Clerical Medical sued by 37 investors: Money deposited with agent 'was not received'

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The Independent Online
PARIS - French investors have started legal proceedings against Clerical Medical and General Life to recover sums of money deposited with an agent, which the British company later said it had not received, brokers representing them say, writes Julian Nundy.

The 37 private investors, whose brokers said they had together paid a total of just over pounds 2m for Clerical Medical products, issued a writ in the High Court last month. Christopher Mitchell-Heggs, a Paris-based British lawyer acting on behalf of the investors, confirmed that a writ had been served.

The amounts in contention relate to investments made through an agent representing the company in France.

'As the single market was coming up, we were naturally looking for a British company in which to invest because of British companies' reputation for stability,' said Jean-Claude Courteix, a Toulon broker. He said he had invested money on behalf of clients and of his own family.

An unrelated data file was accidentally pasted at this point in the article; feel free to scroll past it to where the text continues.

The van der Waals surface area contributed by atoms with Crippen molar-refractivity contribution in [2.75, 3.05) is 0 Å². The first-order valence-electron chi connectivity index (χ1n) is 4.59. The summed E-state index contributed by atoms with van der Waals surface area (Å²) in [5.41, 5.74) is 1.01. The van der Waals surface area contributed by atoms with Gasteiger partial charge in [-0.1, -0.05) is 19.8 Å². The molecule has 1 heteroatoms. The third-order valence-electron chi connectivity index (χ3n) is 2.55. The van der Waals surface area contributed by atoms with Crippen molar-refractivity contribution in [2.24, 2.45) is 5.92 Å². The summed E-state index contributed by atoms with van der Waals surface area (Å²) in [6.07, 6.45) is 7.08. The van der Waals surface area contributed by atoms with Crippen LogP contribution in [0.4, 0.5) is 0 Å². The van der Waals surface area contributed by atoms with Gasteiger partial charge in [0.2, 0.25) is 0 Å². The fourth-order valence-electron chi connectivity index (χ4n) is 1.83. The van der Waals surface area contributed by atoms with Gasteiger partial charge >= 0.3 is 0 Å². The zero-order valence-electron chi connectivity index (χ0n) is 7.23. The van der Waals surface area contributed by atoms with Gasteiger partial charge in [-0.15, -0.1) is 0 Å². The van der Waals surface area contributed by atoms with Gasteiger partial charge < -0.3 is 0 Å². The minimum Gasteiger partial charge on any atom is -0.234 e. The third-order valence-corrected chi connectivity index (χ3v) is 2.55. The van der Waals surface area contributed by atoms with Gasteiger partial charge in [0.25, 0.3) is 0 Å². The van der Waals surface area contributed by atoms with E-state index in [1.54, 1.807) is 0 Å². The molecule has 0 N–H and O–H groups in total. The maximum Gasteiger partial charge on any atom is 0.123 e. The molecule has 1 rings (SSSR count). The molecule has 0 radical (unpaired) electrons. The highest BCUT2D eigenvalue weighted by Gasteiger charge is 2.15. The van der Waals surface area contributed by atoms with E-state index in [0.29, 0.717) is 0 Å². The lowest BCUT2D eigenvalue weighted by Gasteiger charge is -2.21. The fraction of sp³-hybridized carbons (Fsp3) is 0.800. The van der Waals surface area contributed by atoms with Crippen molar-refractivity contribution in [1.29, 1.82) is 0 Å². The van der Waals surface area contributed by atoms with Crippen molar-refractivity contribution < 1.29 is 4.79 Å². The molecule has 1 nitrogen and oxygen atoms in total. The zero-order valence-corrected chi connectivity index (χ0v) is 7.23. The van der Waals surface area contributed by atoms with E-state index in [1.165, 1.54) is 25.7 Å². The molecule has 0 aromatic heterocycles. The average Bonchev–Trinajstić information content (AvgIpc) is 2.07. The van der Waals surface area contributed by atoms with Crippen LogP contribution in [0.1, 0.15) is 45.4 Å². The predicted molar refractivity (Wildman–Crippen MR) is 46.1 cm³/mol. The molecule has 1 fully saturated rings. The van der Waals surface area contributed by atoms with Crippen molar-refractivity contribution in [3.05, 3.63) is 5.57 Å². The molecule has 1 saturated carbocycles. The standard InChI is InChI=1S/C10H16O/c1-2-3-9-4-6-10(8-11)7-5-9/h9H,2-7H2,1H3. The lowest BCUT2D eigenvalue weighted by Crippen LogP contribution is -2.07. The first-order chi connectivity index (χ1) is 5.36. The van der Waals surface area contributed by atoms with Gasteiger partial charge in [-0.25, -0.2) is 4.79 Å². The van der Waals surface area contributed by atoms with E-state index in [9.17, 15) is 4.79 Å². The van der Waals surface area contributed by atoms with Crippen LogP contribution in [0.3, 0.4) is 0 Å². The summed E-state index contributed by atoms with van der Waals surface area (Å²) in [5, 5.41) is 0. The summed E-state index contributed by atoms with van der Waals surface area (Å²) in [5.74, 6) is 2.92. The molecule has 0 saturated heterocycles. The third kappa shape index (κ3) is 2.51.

Jean-Claude Peizerat, a broker in Saint Laurent du Var, near Nice, said he had sold Clerical Medical products to about 100 clients before any problems emerged. Twelve of Mr Peizerat's clients are among the 37 plaintiffs.

According to the brokers' accounts, Clerical Medical directed all inquiries about its products for would-be French investors to a master agent, Dan Bernigaud Hawk, a US national, who handled Clerical Medical business through various companies such as The Hawk Family Financial Ltd of the Isle of Man or CMI Hawk Resources SA of Luxembourg.

Mr Courteix said the investors received policy document numbers shortly after their cheques were addressed to the agent. Last October, however, they became anxious when newspapers said Mr Hawk had been detained by police in Monaco. He was released three months ago and was never charged with any offence.

At that time the investors and their brokers asked for clarification from Clerical Medical and were told none of the money deposited by the 37 had reached the company. Nigel Gardner, Clerical Medical's financial director at the time, wrote to the clients assuring them that their funds would nevertheless be safe, Mr Courteix claimed. Since then, however, all attempts to obtain reimbursement had failed.

The writ was served against a total of seven defendants, including Mr Hawk, his companies and Clerical Medical in London, the brokers said.